Which teaching model best serves students in a pandemic? This year has shown that there is not a one size fits all model for teaching in a pandemic and that no matter which learning model you have chosen there are benefits and drawbacks. This year I have taught students online for two quarters, nine days of in-person learning (to read more about my experience with that click here and here), and now am teaching in-person students and online students simultaneously in what we are calling a hybrid model. Here is what I have found to be the pros and cons of each:
When the spread of COVID-19 was high in our community, my school district elected an online learning model for all students. This was designed to keep our students and teachers safe and to slow the spread of the virus. I taught the first quarter, part of the second quarter, and third quarter online this school year.
Pros – Students are safe from contracting COVID-19 at school
Cons – Students may not have the support they need for learning online at home. Parents may be working from home, trying to keep their own jobs, and are not available to help their child as their child needs throughout the day. There may be younger siblings who are loud and distracting, and some students may be told by their parents to care for their younger siblings while the parents themselves are trying to work from home. Internet connections may be slow, which makes learning through Google Meet or Zoom difficult.
In conclusion, while online learning was the safest choice here, it was not ideal for my first grade students.
When the spread of COVID-19 slowed and the numbers in our community were low, my school district presented parents with an option for their child to return to in-person learning. A third of students in my grade level stayed online, and my team and I reconfigured the groups of students so one class would stay exclusively online, while two other classes returned with a full group of students in person. For my class, this model lasted nine days.
Pros – Students are in school and in an environment made for learning. Classrooms are quiet when needed, collaborative when appropriate, and students have their own space ready for learning. Teachers are providing instruction and engaging students in their learning and can answer questions students have in a timely manner to allow students to complete and submit work.
Cons – Students spend a lot of time washing their hands, which with 25 first graders totaled an hour a day. Washing hands frequently for 20 seconds is a mitigation strategy to allow us to return to in-person learning safely so we will continue to follow this rule as directed, but it is extremely time-consuming. Students have a lot of extra rules to follow so that we can implement the recommended mitigation strategies, which takes extra time to teach and reinforce these guidelines.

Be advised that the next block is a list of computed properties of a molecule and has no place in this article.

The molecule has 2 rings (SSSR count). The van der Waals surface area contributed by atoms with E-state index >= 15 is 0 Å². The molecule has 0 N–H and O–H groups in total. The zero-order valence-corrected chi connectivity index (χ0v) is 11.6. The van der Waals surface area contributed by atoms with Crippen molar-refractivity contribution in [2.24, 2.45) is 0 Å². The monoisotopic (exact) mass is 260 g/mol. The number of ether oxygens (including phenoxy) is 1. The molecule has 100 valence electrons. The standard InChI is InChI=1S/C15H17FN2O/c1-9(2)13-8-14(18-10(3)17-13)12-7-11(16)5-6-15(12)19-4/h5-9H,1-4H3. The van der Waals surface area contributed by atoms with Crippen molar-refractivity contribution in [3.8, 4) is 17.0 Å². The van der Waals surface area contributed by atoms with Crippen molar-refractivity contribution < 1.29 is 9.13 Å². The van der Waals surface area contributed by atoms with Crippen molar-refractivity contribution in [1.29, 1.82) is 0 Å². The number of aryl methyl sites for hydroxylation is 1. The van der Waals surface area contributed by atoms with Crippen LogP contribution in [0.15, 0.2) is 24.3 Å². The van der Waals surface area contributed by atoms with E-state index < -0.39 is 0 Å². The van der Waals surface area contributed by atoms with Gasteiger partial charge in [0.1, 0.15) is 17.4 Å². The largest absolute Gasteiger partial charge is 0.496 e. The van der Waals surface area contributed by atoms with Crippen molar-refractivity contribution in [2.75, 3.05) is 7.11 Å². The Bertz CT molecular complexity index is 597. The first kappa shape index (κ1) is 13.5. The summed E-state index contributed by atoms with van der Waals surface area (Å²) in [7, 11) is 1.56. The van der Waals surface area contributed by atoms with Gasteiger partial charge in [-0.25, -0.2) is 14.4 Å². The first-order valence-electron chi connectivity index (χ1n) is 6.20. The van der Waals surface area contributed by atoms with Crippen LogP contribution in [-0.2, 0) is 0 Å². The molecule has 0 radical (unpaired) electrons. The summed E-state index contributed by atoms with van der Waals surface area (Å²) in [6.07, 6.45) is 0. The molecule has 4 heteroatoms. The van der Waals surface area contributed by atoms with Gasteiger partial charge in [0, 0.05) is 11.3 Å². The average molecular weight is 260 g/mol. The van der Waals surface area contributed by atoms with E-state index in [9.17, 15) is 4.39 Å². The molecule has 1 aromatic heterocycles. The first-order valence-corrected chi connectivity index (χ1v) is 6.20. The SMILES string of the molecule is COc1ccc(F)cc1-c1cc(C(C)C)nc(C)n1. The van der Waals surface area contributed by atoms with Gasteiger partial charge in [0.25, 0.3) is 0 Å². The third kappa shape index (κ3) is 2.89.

In conclusion, it was a rough nine days back in the classroom with 25 students for in-person learning.
I have been teaching students in a hybrid model since we returned from Spring Break on March 15, 2021. About a third of students have elected to remain online, but due to the challenges of sharing many students between teachers and spacing out so many students in class, we have decided to keep our rosters. I have the majority of students that I have had since the beginning of the year. Some of these students are in the physical classroom space with me, while others are online. I have three students from another teacher’s roster in my classroom during the day to keep the number of students in-person comparable, which so far is proving to be easier to manage than distributing 25 students between two teachers.
Pros – My students who have been with me have figured out the routines that we do each day, where to find assignments, and how to ask for help when needed. I currently have 15 students in-person and 11 students online, which is bringing our time washing our hands down significantly. Students can be spaced out more in class, and in-person students receive more attention from their teachers and peers.
Cons – While my online students receive help and guidance from me, it is not the same as when everyone was online. Often I am not in the camera, or if I am in view of the camera I am not facing it since I am teaching my students in person. Students in-person are receiving priority when questions need to be answered, so my online learners are having to be patient while they wait for me to return to the screen to help them.
In conclusion, my students and I are happier with this model. I do not know if it is the best option, and while it is still extremely stressful and difficult and certainly still has its flaws, but it has been the most manageable so far.
Is the grass greener on the other side? What have your experiences been teaching in different modalities been like this year?